John:
Jesus has nothing to do with this.

Dr. Crow:
John I don’t need your snide comment about Jesus. Dorje how long does this Bardo thing go on?

Dorje:
Up to forty nine days. The faster we eject our spirit the shorter the time. The last area in the body to die is the genitalia, 49 days after death.

Dr. Crow:
You mean I could be locked inside my dieing body for forty nine days?

Dorje:
Yes. The adrenaline our body makes dissipates very slowly and wakeful consciousness arises and wanes many times.

Dr. Crow:
You were talking about a Phowa something or other.

Dorje:
There is a deep knowledge obscured by an erroneous translation of ‘The Tibetan Book of the Dead.’ Missing from the translation is that we are instructed to use the first shock at the time consciousness first returns. This first shock is the strongest and acts like a bow and arrow that we can use to eject our conscious soul up the central channel of the spinal cord and out the crown shakra. Think of it this way, if we drop a ping pong ball the first bounce is the highest.



Dr. Crow:
You keep on talking about Shakra. Now what’s that all about?

John:
There are five basic power areas in the body called shakras. The lower one is at the genitals, then followed by in ascending order, the stomach, the heart, the throat and the crown shakra at the top of our head where the bones kneads together.



Dorje:
The early Greeks referred to the sharkas as Kum Bum, the five elements of the body. Earth, water, fire, air and ether. These symbols are represented in form by the construction of large cement Stupas that proliferate Asia. A square, a circle, a triangle, a cup and a flame.

Dr. Crow:
Now wait a minute first you talk about shakras, then Greeks, Kum Bum and Stupas in Asia. I think this is getting a little too far fetched. What is their connection?

John:
Over two thousand five hundred years ago and before his death the Buddha he told his followers to go and spread the message of liberation from birth, old age, sickness and death. These monks and devotees travelled from India North to China and West to Mesopotamia in Iraq then to Greece and Egypt.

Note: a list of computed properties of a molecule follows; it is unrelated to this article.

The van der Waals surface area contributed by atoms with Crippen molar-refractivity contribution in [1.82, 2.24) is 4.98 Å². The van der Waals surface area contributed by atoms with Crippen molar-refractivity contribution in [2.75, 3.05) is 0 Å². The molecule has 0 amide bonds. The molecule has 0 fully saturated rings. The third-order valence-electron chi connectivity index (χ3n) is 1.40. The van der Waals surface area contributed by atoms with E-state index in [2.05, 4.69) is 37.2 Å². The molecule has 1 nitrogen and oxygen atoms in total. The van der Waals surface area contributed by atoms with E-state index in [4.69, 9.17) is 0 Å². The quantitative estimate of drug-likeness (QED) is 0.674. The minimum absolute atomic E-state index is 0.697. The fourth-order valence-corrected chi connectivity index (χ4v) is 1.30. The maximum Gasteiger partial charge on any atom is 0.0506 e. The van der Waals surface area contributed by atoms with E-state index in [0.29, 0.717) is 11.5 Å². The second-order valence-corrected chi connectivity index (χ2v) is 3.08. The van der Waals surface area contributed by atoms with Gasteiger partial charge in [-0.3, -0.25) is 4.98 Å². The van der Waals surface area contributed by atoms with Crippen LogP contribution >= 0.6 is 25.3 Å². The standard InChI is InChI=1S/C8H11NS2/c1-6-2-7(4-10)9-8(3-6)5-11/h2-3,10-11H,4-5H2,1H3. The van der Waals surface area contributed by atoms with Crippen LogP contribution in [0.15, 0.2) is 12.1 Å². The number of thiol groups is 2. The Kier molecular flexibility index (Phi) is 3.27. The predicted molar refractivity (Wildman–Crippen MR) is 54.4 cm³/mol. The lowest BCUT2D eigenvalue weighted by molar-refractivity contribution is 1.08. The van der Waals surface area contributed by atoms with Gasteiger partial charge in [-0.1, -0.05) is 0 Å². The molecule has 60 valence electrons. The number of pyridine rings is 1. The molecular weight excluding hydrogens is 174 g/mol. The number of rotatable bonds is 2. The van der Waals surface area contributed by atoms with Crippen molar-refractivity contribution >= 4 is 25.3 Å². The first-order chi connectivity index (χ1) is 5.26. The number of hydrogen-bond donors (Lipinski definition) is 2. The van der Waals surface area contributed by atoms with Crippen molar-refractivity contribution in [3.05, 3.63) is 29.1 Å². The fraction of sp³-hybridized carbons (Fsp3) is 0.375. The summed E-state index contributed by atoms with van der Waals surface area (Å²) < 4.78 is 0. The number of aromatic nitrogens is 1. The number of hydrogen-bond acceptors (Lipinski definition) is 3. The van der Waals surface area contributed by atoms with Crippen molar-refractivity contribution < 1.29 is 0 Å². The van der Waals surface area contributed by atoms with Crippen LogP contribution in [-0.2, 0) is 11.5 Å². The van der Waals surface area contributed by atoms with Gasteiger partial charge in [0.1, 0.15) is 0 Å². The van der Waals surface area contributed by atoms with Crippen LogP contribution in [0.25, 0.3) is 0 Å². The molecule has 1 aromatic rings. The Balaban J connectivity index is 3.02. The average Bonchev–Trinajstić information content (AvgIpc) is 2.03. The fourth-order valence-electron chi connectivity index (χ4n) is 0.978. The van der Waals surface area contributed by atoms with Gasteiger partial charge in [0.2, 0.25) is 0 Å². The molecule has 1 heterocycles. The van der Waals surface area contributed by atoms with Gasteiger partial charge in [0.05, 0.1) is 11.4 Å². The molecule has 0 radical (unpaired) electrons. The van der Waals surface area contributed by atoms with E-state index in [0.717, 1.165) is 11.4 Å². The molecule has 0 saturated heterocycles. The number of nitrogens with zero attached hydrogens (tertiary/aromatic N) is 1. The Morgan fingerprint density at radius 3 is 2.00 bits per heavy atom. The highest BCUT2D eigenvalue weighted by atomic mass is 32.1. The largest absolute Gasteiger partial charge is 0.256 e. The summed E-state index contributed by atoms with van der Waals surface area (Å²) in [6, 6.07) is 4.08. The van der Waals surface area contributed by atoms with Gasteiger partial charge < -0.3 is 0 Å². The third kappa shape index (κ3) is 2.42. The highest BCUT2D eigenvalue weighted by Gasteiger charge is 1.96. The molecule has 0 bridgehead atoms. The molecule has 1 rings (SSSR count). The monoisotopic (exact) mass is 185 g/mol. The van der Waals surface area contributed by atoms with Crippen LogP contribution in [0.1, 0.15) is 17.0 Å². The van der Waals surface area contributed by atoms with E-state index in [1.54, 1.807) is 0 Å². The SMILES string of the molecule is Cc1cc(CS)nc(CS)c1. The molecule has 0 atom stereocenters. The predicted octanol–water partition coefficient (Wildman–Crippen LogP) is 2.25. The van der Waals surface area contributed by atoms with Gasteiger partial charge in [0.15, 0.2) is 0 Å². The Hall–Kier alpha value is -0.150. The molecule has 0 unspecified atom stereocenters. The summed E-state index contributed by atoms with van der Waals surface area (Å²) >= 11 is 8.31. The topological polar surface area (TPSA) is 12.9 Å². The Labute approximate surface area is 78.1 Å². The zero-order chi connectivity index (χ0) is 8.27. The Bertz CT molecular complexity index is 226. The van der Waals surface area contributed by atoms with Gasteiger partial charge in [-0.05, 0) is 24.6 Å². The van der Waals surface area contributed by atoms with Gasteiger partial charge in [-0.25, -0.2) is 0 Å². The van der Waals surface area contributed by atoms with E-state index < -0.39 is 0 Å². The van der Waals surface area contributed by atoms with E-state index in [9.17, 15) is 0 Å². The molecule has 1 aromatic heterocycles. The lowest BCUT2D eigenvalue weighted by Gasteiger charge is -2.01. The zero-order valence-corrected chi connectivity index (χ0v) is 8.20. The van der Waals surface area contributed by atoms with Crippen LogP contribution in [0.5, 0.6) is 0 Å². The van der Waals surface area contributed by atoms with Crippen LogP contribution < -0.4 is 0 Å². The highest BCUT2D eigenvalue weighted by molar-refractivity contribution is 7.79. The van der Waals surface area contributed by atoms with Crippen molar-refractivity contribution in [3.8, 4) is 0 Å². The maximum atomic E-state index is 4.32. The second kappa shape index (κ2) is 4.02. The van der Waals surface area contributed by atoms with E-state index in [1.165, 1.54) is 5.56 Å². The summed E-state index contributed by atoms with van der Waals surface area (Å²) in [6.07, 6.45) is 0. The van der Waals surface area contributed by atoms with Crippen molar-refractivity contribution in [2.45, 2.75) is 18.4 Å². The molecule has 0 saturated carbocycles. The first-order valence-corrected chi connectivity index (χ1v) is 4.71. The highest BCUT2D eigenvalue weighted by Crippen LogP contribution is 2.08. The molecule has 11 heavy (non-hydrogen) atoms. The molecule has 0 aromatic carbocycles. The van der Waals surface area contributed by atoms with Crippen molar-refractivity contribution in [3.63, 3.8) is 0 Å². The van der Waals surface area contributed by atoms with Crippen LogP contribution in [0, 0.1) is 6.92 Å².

Dorje:
As they migrated further north into Europe they were later referred to as Gypsy’s and though to have come from Egypt.

Dr. Crow:
Ok. I’m getting the bigger picture. But what has Egypt and Pastor Bloom have to do with each other? He’s never been over eight miles from his hometown.

John:
A lot.

Ernie:
(Enters) You girls all look a little long in the tooth.

Dr. Crow:
Ernie I think these two are trying to tell me God is going to die!

Ernie: Don't get so excited. I'm sure it’s nothing more than an allergic reaction to those new hormone supplements the doctor asked you to take.

John: Ernie, if you don’t mind. Eternal truth is about to become extinct and all you can talk about is hormone supplements.

Ernie: (Kisses Dr. Crow on cheek) Have you had lunch yet dear?

Dr. Crow: No.

John: Ernie the universe is about to end!


Ernie:
Well have a nice hot cup of tea that’ll cheer you up. I’ll make you all one of Mother Ernie’s roast beef sandwiches for lunch.

John:
Hold the mayo.

Ernie:
Everyone who wants potato salad raise your hand.


Dr. Crow:
If it weren’t for Ernie I don’t know where life would have lead me. True, my wife has been less tolerant since Ernie moved in with us.

Ernie: That bitch of a wife of yours will be the death of us all! (EXITS.)

Dr. Crow: Dorje, as I see it, this situation is totally impossible!

Dorje: Long years ago when I was a simple novice, my spiritual teacher Venerable Oma use to say to me: ‘Dorje boy, if you think this situation is totally impossible, the next one’s gonna be one hell of ah Wallop-Ah-Looser!’

John: Is there a way out of all of this?


(Nurse Anna enters pushing Pastor Bloom in wheelchair)


Nurse Anna: It’s time for Pastor Bloom’s daily consultation Dr Crow. Is there anything further doctor?

Dr. Crow: No, thank you Nurse. (Nurse exits)

Bloom: (Looking up) Stop looking down at me! Leave me alone! I’m dead show a little respect. Stop looking at me!

Dr. Crow: How do you feel Pastor Bloom?

Bloom: How would you feel after being physically forced to take 52 enemas? (Looking up) I said stop looking at me in that way! (Looking around) And who in hell are you?

Dorje: Just an old man from the hills of Tibet.


Bloom:
You’re one of them! You’re in cahoots with the doctor’s brother. Be damned with all you heathens.

John: Hi, Pastor Bloom.

Bloom:
Don’t you Pastor Bloom me sonny. Satan cursed this world with evil of your ilk.

.

Dr. Crow:
Anthony listen to me . . .

Bloom: Satan has condemned me to the enema hell realm. Christine help me. Tell them to go away.

Dr. Crow: He thinks he hears his wife’s voice. Anthony. Anthony listen to me. You’re not dead. The three of us are here to help you .

Bloom:
After thirty dedicated years of work I’ve been abandoned on a cold wet toilet seat for eternity.

Dr. Crow:
Pastor Bloom you’re not dead!

Bloom: (Indicating up with his forefinger)
Tell him, not me. With all that’s going on I’m having enough trouble just trying to breathe between enemas.

Dorje: Let me try something. (Directing comments over Blooms head) You, you up there. I’m talking to you! Who are you and what do you want?